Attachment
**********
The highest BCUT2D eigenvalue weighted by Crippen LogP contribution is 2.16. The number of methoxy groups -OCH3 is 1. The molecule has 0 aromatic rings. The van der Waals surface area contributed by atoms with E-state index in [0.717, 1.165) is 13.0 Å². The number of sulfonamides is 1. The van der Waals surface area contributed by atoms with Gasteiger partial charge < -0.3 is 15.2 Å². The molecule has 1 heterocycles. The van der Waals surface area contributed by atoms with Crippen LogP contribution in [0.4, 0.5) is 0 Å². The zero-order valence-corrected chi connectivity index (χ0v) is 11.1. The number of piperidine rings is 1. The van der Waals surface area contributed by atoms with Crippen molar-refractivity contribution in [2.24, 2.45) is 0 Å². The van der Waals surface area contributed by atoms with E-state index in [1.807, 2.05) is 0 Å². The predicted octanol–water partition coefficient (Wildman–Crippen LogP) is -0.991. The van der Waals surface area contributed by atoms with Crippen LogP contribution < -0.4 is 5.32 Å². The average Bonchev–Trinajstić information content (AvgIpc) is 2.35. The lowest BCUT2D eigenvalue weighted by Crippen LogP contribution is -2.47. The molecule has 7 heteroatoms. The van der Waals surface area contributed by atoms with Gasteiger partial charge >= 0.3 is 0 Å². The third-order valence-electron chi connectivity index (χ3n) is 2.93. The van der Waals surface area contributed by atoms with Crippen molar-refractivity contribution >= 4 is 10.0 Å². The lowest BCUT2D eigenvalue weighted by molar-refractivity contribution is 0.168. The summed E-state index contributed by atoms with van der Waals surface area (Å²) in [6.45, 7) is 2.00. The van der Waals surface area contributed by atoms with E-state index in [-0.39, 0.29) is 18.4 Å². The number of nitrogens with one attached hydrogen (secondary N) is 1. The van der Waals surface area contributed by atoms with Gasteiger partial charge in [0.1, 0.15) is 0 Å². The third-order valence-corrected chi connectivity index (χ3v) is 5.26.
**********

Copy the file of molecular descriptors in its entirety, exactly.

The highest BCUT2D eigenvalue weighted by Crippen LogP contribution is 2.16. The number of methoxy groups -OCH3 is 1. The molecule has 0 aromatic rings. The van der Waals surface area contributed by atoms with E-state index in [0.717, 1.165) is 13.0 Å². The number of sulfonamides is 1. The van der Waals surface area contributed by atoms with Gasteiger partial charge < -0.3 is 15.2 Å². The molecule has 1 heterocycles. The van der Waals surface area contributed by atoms with Crippen LogP contribution in [0.4, 0.5) is 0 Å². The zero-order valence-corrected chi connectivity index (χ0v) is 11.1. The number of piperidine rings is 1. The van der Waals surface area contributed by atoms with Crippen molar-refractivity contribution in [2.24, 2.45) is 0 Å². The van der Waals surface area contributed by atoms with E-state index in [1.807, 2.05) is 0 Å². The predicted octanol–water partition coefficient (Wildman–Crippen LogP) is -0.991. The van der Waals surface area contributed by atoms with Crippen LogP contribution < -0.4 is 5.32 Å². The average Bonchev–Trinajstić information content (AvgIpc) is 2.35. The lowest BCUT2D eigenvalue weighted by Crippen LogP contribution is -2.47. The molecule has 7 heteroatoms. The van der Waals surface area contributed by atoms with Gasteiger partial charge >= 0.3 is 0 Å². The third-order valence-electron chi connectivity index (χ3n) is 2.93. The van der Waals surface area contributed by atoms with Crippen molar-refractivity contribution >= 4 is 10.0 Å². The lowest BCUT2D eigenvalue weighted by molar-refractivity contribution is 0.168. The summed E-state index contributed by atoms with van der Waals surface area (Å²) in [6.45, 7) is 2.00. The van der Waals surface area contributed by atoms with E-state index in [-0.39, 0.29) is 18.4 Å². The number of nitrogens with one attached hydrogen (secondary N) is 1. The van der Waals surface area contributed by atoms with Gasteiger partial charge in [0.1, 0.15) is 0 Å². The third-order valence-corrected chi connectivity index (χ3v) is 5.26.